Well-Known Member
#12
Oregon do a chain called multicut which has extra heavy chrome plating, it doesn't cut anywhere near as fast as a sharp full chisel though.
 
#13
there must be some younger men than me on here lol i'm 44 and a climber and at the end of the day the last thing my destroyed arms need is to start hand filing chains
 

Home Loader

Well-Known Member
#15
Electric sharpeners do have a place in the tool box generally at the bottom. If you watch/listen to an experienced operator the grinder is used in very short bursts to prevent heat up. If you use the Dremel type the the tendency it to scrub back and forth along the tooth, both types take a skill level and an understanding of the cutting motion of the chainsaw, it is far easier to mess a cutter up with a power sharpener than an old file owing to the speed.
when I was trained to sharpen we were told after the required numbered strokes to tap the top of the cutter with the handle of the file to break the Crome of over the edge as if the file is run deep into the tooth it tends to leave the crome as a flap.
bench grinders can be set to touch the rakers at the same time as sharpening. The Dremal type require he takes as a second operation using a file.
If you get the opportunity to have a commercial cutter show you how to sharpen take it. A productive cutter always has a sharp saw. Also change your file regularly and if possible use a vise to hold the saw still.
Also make use of file guides and read the angles on the box, not only do they make the saw cut well but if the angles and depths a stuck to it reduces the risk and operator fatigue.
 

Dawnrazor

Well-Known Member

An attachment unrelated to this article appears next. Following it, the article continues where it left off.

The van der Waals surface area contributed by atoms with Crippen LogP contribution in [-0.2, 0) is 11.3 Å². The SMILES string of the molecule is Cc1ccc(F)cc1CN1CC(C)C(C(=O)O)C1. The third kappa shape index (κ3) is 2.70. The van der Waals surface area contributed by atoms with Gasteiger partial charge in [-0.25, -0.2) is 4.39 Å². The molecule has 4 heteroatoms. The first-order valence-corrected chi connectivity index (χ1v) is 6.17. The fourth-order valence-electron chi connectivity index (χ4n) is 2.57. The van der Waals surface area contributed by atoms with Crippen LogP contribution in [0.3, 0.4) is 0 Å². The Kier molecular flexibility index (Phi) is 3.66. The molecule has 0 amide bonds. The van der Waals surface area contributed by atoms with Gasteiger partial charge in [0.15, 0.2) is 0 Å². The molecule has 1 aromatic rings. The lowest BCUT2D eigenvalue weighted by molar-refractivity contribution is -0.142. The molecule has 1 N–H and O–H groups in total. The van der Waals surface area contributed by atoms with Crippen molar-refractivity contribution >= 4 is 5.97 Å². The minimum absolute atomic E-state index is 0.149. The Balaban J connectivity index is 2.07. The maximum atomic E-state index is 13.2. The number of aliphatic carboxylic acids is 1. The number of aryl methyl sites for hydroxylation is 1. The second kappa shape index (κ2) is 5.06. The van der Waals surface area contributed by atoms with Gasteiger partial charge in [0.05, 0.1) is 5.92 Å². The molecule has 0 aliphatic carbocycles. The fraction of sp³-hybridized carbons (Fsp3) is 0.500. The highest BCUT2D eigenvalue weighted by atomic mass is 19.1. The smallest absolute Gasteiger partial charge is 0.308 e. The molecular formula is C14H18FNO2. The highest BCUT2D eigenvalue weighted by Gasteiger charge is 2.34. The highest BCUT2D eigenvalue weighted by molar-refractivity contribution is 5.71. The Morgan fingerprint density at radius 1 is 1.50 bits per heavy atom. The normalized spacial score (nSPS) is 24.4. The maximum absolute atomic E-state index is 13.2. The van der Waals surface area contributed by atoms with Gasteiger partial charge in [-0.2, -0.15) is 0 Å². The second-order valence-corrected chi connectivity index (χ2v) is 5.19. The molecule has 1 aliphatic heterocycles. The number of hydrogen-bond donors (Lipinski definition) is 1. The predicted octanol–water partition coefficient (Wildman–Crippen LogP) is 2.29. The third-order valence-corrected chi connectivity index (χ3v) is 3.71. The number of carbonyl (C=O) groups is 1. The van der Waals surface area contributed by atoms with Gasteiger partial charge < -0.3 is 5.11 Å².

#16
I'm crap are sharpening a chainsaw, I find the whole process tedious, the best thing I got was an Oregon Powersharp bar and chain, it may not be suitable for professional use, I don't know but for occasional use, cutting pallets, limbs for logs, general keepering uses I find it perfect, put the yellow sharpening bracket thing on the end of the bar, rev the chain round for about 3 seconds and Robert is your Mother's brother, simples.
 

philip

Well-Known Member
#17
Little and often by hand using a guide and a decent chain file, easy peasy, I give mine a little polish up on each fill up while having a cuppa

always ready to go that way
 

weeman

Well-Known Member
#18
Little and often by hand using a guide and a decent chain file, easy peasy, I give mine a little polish up on each fill up while having a cuppa

always ready to go that way
I have a simular system. Upon each fuel refill I sharpen each chain by applying four strokes to each section using the file. While having a cuppa and loading the timber up. A system I find works. I beleive also a well sharpened chain takes less pressure off the motor and keeps it lubed better.
Sharpening a chain is easier in my opinion sharpening a knife in which I'm virtually there.
 

countrryboy

Well-Known Member
#19
there must be some younger men than me on here lol i'm 44 and a climber and at the end of the day the last thing my destroyed arms need is to start hand filing chains
Tell/show ur groundy/bitch to do it :) But ur right climbing is a young mans job

But it shouldn't take much on a climbing saw usually short bars and u shouldn't be hitting many stones up there anyway

4 rubs every fill, u must get throu a few chains, a 4-6 rubber was always quite a big sharpen for me if i'd done something stupid and hit the ground
i was usually only 2/3 rubs every 2nd or 3rd fill but i'd take extra time to clear round the butts 1st to try and look after it a bit
 
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Taff

Well-Known Member
#20
All our teams sharpened at the end of the day, if clear felling we would sharpen if needed at break times or carry a spare chain if we hit flints etc, always sharpened by hand, a bitch if you hit shrapnel with a 880.